Day 4: Rest Day Dingle

Having completed the Kerry Camino section of the trail, and reached the namesake town of the trail, we took a rest day in Dingle. From Dingle onwards the trail stages are slightly longer distance, and also more strenuous. 

Day 5: Dingle – Dunquin

Day five is the day that we reach the end of the peninsula and cross onto its northern half, with the highlight of the day being the view of the Blasket Islands. Leaving Dingle the trail has the option to walk along the beach, or follow the inland road if the tide is high. We’re lucky with our timing and just about squeeze in a beach crossing. It’s then open hills and sheep tracks as the Way follows the mountainside as it banks around to the north. As you slowly round the headland the world opens up in front of you – the sea glistening so turquoise it looks like it’s from a dream, windswept cliffs cutting sharp lines through it, and a horizon that goes for miles and miles.

Day 6: Rest Day (Storm)

The west coast of Ireland is famous (or infamous) for its wild weather, and so it was unsurprising that a storm rolled in, inflicting a forced, but not begrudged, rest day. At this point we had been hiking non-stop for over four months around this small island, and had learnt that bad weather days happen, and are just part of the through-hiking experience here.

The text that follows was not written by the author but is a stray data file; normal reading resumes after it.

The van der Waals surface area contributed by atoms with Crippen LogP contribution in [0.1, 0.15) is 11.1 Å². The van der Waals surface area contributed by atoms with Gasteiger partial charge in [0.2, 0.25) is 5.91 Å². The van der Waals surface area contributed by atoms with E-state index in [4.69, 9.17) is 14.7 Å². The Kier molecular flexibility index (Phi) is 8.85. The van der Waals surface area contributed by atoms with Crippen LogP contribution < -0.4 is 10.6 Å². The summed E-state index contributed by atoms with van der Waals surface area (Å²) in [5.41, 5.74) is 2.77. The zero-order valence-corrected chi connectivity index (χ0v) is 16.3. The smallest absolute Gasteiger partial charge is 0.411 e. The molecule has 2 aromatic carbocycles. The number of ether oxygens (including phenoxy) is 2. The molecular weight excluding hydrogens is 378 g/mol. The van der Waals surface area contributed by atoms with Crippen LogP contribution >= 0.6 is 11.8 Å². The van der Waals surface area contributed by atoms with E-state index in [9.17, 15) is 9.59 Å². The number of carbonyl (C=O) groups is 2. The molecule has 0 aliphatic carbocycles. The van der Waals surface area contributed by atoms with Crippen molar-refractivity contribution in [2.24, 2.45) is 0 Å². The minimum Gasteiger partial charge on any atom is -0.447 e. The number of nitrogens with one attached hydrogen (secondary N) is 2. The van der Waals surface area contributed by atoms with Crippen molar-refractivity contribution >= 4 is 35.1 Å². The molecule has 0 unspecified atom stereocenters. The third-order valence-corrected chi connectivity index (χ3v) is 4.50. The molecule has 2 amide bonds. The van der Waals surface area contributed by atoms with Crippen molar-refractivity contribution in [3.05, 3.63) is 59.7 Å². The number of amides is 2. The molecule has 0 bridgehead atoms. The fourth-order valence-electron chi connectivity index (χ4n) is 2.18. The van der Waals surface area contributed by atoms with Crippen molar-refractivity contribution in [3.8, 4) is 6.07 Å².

Day 7: Dunquin – Ballygar

A short way from Dunquin the trail brings you right past the Blasket Island visitor centre, where there’s coffee and cakes, and also the chance to cross over and visit the islands, depending on how strict your hiking schedule is. Passing on, the trail starts making it’s way towards the biggest climb of the whole route – Mount Brandon. 

Day 8: Ballygar – Cloghane

The Dingle Way crosses over through a col between Masatiompan and the main Mount Brandon ridgeline. 

The approach was a steady incline the whole way up, with several faux-summits. It was the first day in a long time that we’d gone from sea level to 700+meters, and back to sea level in just a few hours. The trail takes you up a small pass beside Mt. Brandon, with the side we went up being approachable with relatively even footing, a clear route and easily followed waymarkers.  On reaching the pass/col there’s a standing stone sitting by itself in the middle. It’s believed to be a 1400 year old ancient Ogham Stone from the 6th century, and thought to be the highest Ogham stone in Ireland. Both the history and the views were breathtaking. Small wisps of clouds streamed below us, settling in lower corries and lakes. The higher, larger clouds dappled the whole peninsula out and around us, our views extending as far as several days walk away.